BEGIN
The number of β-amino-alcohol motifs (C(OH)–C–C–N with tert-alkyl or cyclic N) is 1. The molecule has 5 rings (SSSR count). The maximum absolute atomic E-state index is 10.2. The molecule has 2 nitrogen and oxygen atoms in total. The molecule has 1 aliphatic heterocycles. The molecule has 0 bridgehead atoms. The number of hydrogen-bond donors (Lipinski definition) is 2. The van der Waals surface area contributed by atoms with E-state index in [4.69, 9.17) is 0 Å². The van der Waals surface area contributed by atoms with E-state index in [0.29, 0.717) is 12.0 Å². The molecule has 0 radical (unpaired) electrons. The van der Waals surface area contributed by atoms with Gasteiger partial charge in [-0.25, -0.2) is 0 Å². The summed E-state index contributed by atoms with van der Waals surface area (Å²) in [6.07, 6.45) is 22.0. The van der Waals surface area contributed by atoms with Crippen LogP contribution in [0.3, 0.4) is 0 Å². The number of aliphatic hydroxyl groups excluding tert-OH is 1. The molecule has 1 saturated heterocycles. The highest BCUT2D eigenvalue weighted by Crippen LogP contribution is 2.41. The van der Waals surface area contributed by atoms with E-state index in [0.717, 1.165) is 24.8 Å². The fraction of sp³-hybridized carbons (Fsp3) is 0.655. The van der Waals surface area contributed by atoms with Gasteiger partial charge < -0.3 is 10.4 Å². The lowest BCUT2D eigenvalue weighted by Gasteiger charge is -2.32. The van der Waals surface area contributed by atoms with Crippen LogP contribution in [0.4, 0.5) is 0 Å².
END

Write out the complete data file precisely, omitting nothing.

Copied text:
The number of β-amino-alcohol motifs (C(OH)–C–C–N with tert-alkyl or cyclic N) is 1. The molecule has 5 rings (SSSR count). The maximum absolute atomic E-state index is 10.2. The molecule has 2 nitrogen and oxygen atoms in total. The molecule has 1 aliphatic heterocycles. The molecule has 0 bridgehead atoms. The number of hydrogen-bond donors (Lipinski definition) is 2. The van der Waals surface area contributed by atoms with E-state index in [4.69, 9.17) is 0 Å². The van der Waals surface area contributed by atoms with E-state index in [0.29, 0.717) is 12.0 Å². The molecule has 0 radical (unpaired) electrons. The van der Waals surface area contributed by atoms with Gasteiger partial charge in [-0.25, -0.2) is 0 Å². The summed E-state index contributed by atoms with van der Waals surface area (Å²) in [6.07, 6.45) is 22.0. The van der Waals surface area contributed by atoms with Crippen LogP contribution in [0.3, 0.4) is 0 Å². The number of aliphatic hydroxyl groups excluding tert-OH is 1. The molecule has 1 saturated heterocycles. The highest BCUT2D eigenvalue weighted by Crippen LogP contribution is 2.41. The van der Waals surface area contributed by atoms with E-state index in [0.717, 1.165) is 24.8 Å². The fraction of sp³-hybridized carbons (Fsp3) is 0.655. The van der Waals surface area contributed by atoms with Gasteiger partial charge < -0.3 is 10.4 Å². The lowest BCUT2D eigenvalue weighted by Gasteiger charge is -2.32. The van der Waals surface area contributed by atoms with Crippen LogP contribution in [0.4, 0.5) is 0 Å².